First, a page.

Have a section of your blog for local recipes. You can write them your self or have folks from the community submit them. The idea here is generating geo specific content that you can leverage for SEO, as well as for reaching out to your offline network.

    If your catering specializes in a certain cuisine look for a niche social network like and scope out a group with in that deals with your cuisine. network like hell and maybe score a few friends and links!

    Also look for local restaurant or food critics that blog and ask them to write a review of your work.

  • Lydia Fabry Mazorol

    Nice post Lisa – if all this info came from you then I’m happy to suggest that you are becoming quite the business woman!

    Tip: Suggest that the (fictitious) catering company connects not only with people who might use their services but those that the catering company themselves use!

  • Michael D

    Wow, wow, wow, nice and organized actionable advice. On the market with other people locally I’ll add that in my experience it pays to be a good neighbor. Get to know who else is in the community, not just via twitter, but with face to face get together events. Getting to know the people behind the businesses has done wonders for our community relations, and I feel good evangelizing the services of local business “friends” I’ve made over the years.

    Once again Lisa, wonderfully detailed information that works. We thank your wrists for sharing. :)

  • Jon Buscall

    Loved this! I often end up writing about kennels to illustrate my web marketing efforts because that’s my other interest. Good for you taking this route. I think it helps people see how transferable these skills can be.

    I would also add:
    If you can’t write (or are uncomfortable about that) take pictures of a receipe you regularly make and load them up into a PowerPoint/Keynote presentation.

    Then create a voiceover, talking your way through the slides, export to Quicktime and upload to YouTube.

    I did this with a piece on effective email marketing and it was the best call-to-action I didn’t know I’d written.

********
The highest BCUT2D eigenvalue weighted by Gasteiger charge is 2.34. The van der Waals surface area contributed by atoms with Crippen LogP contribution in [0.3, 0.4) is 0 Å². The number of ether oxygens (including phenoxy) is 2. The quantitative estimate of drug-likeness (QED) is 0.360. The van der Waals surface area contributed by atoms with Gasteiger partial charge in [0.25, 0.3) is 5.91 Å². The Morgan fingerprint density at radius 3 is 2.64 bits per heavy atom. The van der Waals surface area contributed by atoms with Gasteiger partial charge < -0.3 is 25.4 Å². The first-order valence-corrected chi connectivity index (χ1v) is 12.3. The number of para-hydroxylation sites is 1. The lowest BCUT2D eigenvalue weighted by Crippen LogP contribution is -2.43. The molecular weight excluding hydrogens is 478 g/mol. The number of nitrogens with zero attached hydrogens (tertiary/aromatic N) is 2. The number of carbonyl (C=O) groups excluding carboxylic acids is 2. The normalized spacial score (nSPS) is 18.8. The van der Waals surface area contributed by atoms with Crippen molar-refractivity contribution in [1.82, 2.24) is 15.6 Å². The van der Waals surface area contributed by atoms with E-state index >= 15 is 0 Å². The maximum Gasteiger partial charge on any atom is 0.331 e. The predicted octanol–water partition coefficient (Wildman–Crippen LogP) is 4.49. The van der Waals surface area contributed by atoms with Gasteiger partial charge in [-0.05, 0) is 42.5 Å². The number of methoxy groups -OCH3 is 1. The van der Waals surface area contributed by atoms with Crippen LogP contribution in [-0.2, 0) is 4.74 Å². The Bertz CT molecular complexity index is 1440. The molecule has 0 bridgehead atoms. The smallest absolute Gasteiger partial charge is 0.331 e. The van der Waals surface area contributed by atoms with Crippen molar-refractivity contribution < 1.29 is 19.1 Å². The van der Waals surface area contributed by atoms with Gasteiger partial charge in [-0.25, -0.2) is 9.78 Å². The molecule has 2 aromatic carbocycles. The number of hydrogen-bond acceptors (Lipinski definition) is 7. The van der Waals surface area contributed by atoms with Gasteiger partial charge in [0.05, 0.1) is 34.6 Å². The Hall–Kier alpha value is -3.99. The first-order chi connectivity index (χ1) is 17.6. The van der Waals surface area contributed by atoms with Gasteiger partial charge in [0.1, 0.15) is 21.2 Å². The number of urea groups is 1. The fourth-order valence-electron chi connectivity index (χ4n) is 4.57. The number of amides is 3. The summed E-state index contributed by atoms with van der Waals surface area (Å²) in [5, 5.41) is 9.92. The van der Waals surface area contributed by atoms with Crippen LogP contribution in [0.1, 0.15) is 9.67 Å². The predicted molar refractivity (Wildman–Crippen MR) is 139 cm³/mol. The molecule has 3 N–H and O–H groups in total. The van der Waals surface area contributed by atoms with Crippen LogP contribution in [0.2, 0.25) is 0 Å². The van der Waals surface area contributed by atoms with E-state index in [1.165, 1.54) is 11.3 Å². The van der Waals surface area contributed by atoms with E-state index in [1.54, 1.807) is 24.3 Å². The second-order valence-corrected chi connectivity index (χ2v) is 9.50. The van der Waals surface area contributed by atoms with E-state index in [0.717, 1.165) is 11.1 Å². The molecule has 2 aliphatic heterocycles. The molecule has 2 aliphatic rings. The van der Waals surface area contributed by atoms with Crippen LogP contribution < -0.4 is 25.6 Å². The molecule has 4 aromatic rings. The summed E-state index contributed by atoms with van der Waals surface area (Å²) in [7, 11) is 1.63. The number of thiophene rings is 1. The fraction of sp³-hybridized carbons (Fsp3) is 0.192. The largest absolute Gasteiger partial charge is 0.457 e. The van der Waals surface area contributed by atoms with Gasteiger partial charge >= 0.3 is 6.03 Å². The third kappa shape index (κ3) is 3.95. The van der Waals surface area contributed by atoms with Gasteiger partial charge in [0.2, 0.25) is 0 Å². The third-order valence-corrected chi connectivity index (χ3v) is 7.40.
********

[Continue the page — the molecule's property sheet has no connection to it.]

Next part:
• TJ McCue

    Hi Lisa
    You do an awesome job of making it practical. I only read this post, though.. You know I found you on SmallBizTrends. But I went to follow you on Twitter and clicked on your page and then got sucked in…. Good work.

    I have a buddy who has created a new recipe site and I’m sending him to your post. His site is pretty cool and one you might enjoy, too.

    He’s gonna love this post. Full of useful ideas.
    Now, I gotta head back to Twitter and do that follow thing…

  • Zeva Brennan

    Hi Lisa

    I have a catering business.
    I’m just starting to use email marketing.
    Thank you for the tips.I will start to apply them
    To my business..
    Thanks Zeva

  • James M

    Some top advice here, and I agree it is extremely important to diversify your marketing strategy, don’t just focus on one channel.

    Working in marketing I come across umteen businesses that just do the opposite of your advice re stay local. They don’t even consider it, they just broadcast their message without thinking how to focus on their target market, and even better, their local target market.

    What Patrick said in his comment is a good point, provide your customers with a means of staying in touch and your success rate will be much higher. Or should I say, your ‘targeted’ success rate.

    The problem is, and I know this from experience, you can advise people what to do, but for them to get off their backsides and do it is a different matter. They seem as keen as mustard when you tell them about it, but unless they have a schedule and stick to it, they will let their online marketing go stale.


  • gina at cateror

    Great post! The only thing I would add would be a comment about information accessibility and websites. Too often on catering/restaurant sites I see Contact Information buried in either sub-pages or footers, where it won’t conflict with the design. Clients and customers, especially those who are looking to connect with local companies, may not be willing to wander around a website trying to find out exactly where the business is located.